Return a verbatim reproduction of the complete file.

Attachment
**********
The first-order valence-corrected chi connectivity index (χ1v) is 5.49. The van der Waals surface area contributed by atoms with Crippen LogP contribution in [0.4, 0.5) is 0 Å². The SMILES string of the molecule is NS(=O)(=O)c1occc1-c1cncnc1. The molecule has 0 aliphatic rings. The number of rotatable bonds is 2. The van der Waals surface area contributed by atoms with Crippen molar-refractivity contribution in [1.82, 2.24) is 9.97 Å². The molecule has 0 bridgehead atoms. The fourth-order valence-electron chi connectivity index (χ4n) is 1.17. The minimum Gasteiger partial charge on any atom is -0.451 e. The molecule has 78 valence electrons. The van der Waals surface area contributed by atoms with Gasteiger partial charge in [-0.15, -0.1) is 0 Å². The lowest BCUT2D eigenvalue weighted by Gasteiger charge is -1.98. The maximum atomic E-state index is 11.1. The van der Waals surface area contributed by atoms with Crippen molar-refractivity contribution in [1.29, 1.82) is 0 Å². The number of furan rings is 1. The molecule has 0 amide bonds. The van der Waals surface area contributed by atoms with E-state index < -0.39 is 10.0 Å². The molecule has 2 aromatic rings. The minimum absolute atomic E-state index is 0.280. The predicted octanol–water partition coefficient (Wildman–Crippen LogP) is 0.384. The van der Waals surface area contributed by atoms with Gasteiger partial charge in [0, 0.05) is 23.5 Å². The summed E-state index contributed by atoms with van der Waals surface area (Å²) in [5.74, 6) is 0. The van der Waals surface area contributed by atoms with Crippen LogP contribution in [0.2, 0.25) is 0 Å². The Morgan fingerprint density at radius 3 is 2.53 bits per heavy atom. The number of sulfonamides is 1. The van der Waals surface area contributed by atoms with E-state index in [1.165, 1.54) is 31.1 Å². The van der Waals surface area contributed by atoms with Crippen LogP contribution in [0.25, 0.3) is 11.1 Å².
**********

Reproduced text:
The first-order valence-corrected chi connectivity index (χ1v) is 5.49. The van der Waals surface area contributed by atoms with Crippen LogP contribution in [0.4, 0.5) is 0 Å². The SMILES string of the molecule is NS(=O)(=O)c1occc1-c1cncnc1. The molecule has 0 aliphatic rings. The number of rotatable bonds is 2. The van der Waals surface area contributed by atoms with Crippen molar-refractivity contribution in [1.82, 2.24) is 9.97 Å². The molecule has 0 bridgehead atoms. The fourth-order valence-electron chi connectivity index (χ4n) is 1.17. The minimum Gasteiger partial charge on any atom is -0.451 e. The molecule has 78 valence electrons. The van der Waals surface area contributed by atoms with Gasteiger partial charge in [-0.15, -0.1) is 0 Å². The lowest BCUT2D eigenvalue weighted by Gasteiger charge is -1.98. The maximum atomic E-state index is 11.1. The van der Waals surface area contributed by atoms with Crippen molar-refractivity contribution in [1.29, 1.82) is 0 Å². The number of furan rings is 1. The molecule has 0 amide bonds. The van der Waals surface area contributed by atoms with E-state index < -0.39 is 10.0 Å². The molecule has 2 aromatic rings. The minimum absolute atomic E-state index is 0.280. The predicted octanol–water partition coefficient (Wildman–Crippen LogP) is 0.384. The van der Waals surface area contributed by atoms with Gasteiger partial charge in [0, 0.05) is 23.5 Å². The summed E-state index contributed by atoms with van der Waals surface area (Å²) in [5.74, 6) is 0. The van der Waals surface area contributed by atoms with Crippen LogP contribution in [0.2, 0.25) is 0 Å². The Morgan fingerprint density at radius 3 is 2.53 bits per heavy atom. The number of sulfonamides is 1. The van der Waals surface area contributed by atoms with E-state index in [1.165, 1.54) is 31.1 Å². The van der Waals surface area contributed by atoms with Crippen LogP contribution in [0.25, 0.3) is 11.1 Å².